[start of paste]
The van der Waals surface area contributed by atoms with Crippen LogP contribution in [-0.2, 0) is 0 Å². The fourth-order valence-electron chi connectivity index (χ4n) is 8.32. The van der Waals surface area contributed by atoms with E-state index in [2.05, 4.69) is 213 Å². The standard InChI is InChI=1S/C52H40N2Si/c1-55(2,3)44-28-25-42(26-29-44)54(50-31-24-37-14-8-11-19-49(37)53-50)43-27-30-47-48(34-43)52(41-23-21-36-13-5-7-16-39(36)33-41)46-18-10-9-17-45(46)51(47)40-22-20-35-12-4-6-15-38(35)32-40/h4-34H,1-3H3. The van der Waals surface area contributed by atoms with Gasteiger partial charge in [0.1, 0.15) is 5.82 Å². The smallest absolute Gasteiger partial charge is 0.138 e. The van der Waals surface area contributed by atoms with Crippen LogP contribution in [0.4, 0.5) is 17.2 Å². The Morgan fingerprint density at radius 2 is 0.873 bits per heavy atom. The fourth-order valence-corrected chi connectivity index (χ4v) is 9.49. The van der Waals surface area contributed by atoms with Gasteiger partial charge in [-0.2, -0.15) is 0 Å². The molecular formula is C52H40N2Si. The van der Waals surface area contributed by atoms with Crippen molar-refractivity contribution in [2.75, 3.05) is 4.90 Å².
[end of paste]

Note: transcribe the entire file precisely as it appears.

The van der Waals surface area contributed by atoms with Crippen LogP contribution in [-0.2, 0) is 0 Å². The fourth-order valence-electron chi connectivity index (χ4n) is 8.32. The van der Waals surface area contributed by atoms with E-state index in [2.05, 4.69) is 213 Å². The standard InChI is InChI=1S/C52H40N2Si/c1-55(2,3)44-28-25-42(26-29-44)54(50-31-24-37-14-8-11-19-49(37)53-50)43-27-30-47-48(34-43)52(41-23-21-36-13-5-7-16-39(36)33-41)46-18-10-9-17-45(46)51(47)40-22-20-35-12-4-6-15-38(35)32-40/h4-34H,1-3H3. The van der Waals surface area contributed by atoms with Gasteiger partial charge in [0.1, 0.15) is 5.82 Å². The smallest absolute Gasteiger partial charge is 0.138 e. The van der Waals surface area contributed by atoms with Crippen LogP contribution in [0.4, 0.5) is 17.2 Å². The Morgan fingerprint density at radius 2 is 0.873 bits per heavy atom. The fourth-order valence-corrected chi connectivity index (χ4v) is 9.49. The van der Waals surface area contributed by atoms with Gasteiger partial charge in [-0.2, -0.15) is 0 Å². The molecular formula is C52H40N2Si. The van der Waals surface area contributed by atoms with Crippen molar-refractivity contribution in [2.75, 3.05) is 4.90 Å².